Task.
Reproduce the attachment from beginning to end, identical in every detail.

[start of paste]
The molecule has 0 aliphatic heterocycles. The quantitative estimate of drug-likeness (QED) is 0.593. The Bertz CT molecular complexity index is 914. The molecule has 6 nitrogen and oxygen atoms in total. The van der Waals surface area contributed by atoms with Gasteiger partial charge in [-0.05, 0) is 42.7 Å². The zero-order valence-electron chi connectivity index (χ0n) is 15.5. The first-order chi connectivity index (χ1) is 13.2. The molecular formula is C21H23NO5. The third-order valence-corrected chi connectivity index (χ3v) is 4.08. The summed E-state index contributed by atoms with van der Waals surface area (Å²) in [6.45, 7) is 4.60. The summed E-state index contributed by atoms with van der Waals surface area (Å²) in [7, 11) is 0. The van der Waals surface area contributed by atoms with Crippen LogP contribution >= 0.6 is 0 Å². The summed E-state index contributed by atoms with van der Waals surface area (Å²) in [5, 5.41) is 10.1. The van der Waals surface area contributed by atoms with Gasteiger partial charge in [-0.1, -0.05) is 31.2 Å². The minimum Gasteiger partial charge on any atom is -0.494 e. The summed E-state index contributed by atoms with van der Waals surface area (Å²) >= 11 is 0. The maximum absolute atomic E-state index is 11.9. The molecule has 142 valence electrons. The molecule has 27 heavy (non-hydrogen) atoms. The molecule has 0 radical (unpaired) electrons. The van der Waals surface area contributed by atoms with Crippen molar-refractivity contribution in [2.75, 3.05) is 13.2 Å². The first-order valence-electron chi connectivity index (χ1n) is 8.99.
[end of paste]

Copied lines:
The molecule has 0 aliphatic heterocycles. The quantitative estimate of drug-likeness (QED) is 0.593. The Bertz CT molecular complexity index is 914. The molecule has 6 nitrogen and oxygen atoms in total. The van der Waals surface area contributed by atoms with Gasteiger partial charge in [-0.05, 0) is 42.7 Å². The zero-order valence-electron chi connectivity index (χ0n) is 15.5. The first-order chi connectivity index (χ1) is 13.2. The molecular formula is C21H23NO5. The third-order valence-corrected chi connectivity index (χ3v) is 4.08. The summed E-state index contributed by atoms with van der Waals surface area (Å²) in [6.45, 7) is 4.60. The summed E-state index contributed by atoms with van der Waals surface area (Å²) in [7, 11) is 0. The van der Waals surface area contributed by atoms with Crippen LogP contribution >= 0.6 is 0 Å². The summed E-state index contributed by atoms with van der Waals surface area (Å²) in [5, 5.41) is 10.1. The van der Waals surface area contributed by atoms with Gasteiger partial charge in [-0.1, -0.05) is 31.2 Å². The minimum Gasteiger partial charge on any atom is -0.494 e. The summed E-state index contributed by atoms with van der Waals surface area (Å²) >= 11 is 0. The maximum absolute atomic E-state index is 11.9. The molecule has 142 valence electrons. The molecule has 27 heavy (non-hydrogen) atoms. The molecule has 0 radical (unpaired) electrons. The van der Waals surface area contributed by atoms with Crippen molar-refractivity contribution in [2.75, 3.05) is 13.2 Å². The first-order valence-electron chi connectivity index (χ1n) is 8.99.